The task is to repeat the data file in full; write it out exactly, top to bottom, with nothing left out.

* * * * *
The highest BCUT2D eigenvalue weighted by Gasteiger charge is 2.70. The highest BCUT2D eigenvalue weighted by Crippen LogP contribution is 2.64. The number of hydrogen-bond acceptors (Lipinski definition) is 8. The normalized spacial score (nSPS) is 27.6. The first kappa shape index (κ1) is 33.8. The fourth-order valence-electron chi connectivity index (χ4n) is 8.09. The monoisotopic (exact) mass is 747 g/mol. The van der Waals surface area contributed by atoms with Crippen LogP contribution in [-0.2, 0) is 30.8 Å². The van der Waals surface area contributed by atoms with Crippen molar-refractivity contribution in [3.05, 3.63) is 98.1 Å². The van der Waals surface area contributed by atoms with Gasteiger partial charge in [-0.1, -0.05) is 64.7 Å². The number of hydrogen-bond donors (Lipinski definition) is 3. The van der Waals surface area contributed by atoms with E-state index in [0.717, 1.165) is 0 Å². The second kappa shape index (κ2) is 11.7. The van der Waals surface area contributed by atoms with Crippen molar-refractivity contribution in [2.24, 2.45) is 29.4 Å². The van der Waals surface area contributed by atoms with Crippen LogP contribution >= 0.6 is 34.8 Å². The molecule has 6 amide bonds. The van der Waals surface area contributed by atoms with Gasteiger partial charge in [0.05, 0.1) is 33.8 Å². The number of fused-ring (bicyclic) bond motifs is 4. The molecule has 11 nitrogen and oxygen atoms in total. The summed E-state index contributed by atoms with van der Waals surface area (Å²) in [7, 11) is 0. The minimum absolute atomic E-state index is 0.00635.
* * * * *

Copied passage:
The highest BCUT2D eigenvalue weighted by Gasteiger charge is 2.70. The highest BCUT2D eigenvalue weighted by Crippen LogP contribution is 2.64. The number of hydrogen-bond acceptors (Lipinski definition) is 8. The normalized spacial score (nSPS) is 27.6. The first kappa shape index (κ1) is 33.8. The fourth-order valence-electron chi connectivity index (χ4n) is 8.09. The monoisotopic (exact) mass is 747 g/mol. The van der Waals surface area contributed by atoms with Crippen LogP contribution in [-0.2, 0) is 30.8 Å². The van der Waals surface area contributed by atoms with Crippen molar-refractivity contribution in [3.05, 3.63) is 98.1 Å². The van der Waals surface area contributed by atoms with Gasteiger partial charge in [-0.1, -0.05) is 64.7 Å². The number of hydrogen-bond donors (Lipinski definition) is 3. The van der Waals surface area contributed by atoms with E-state index in [0.717, 1.165) is 0 Å². The second kappa shape index (κ2) is 11.7. The van der Waals surface area contributed by atoms with Crippen molar-refractivity contribution in [2.24, 2.45) is 29.4 Å². The van der Waals surface area contributed by atoms with Crippen LogP contribution >= 0.6 is 34.8 Å². The molecule has 6 amide bonds. The van der Waals surface area contributed by atoms with Gasteiger partial charge in [0.05, 0.1) is 33.8 Å². The number of fused-ring (bicyclic) bond motifs is 4. The molecule has 11 nitrogen and oxygen atoms in total. The summed E-state index contributed by atoms with van der Waals surface area (Å²) in [7, 11) is 0. The minimum absolute atomic E-state index is 0.00635.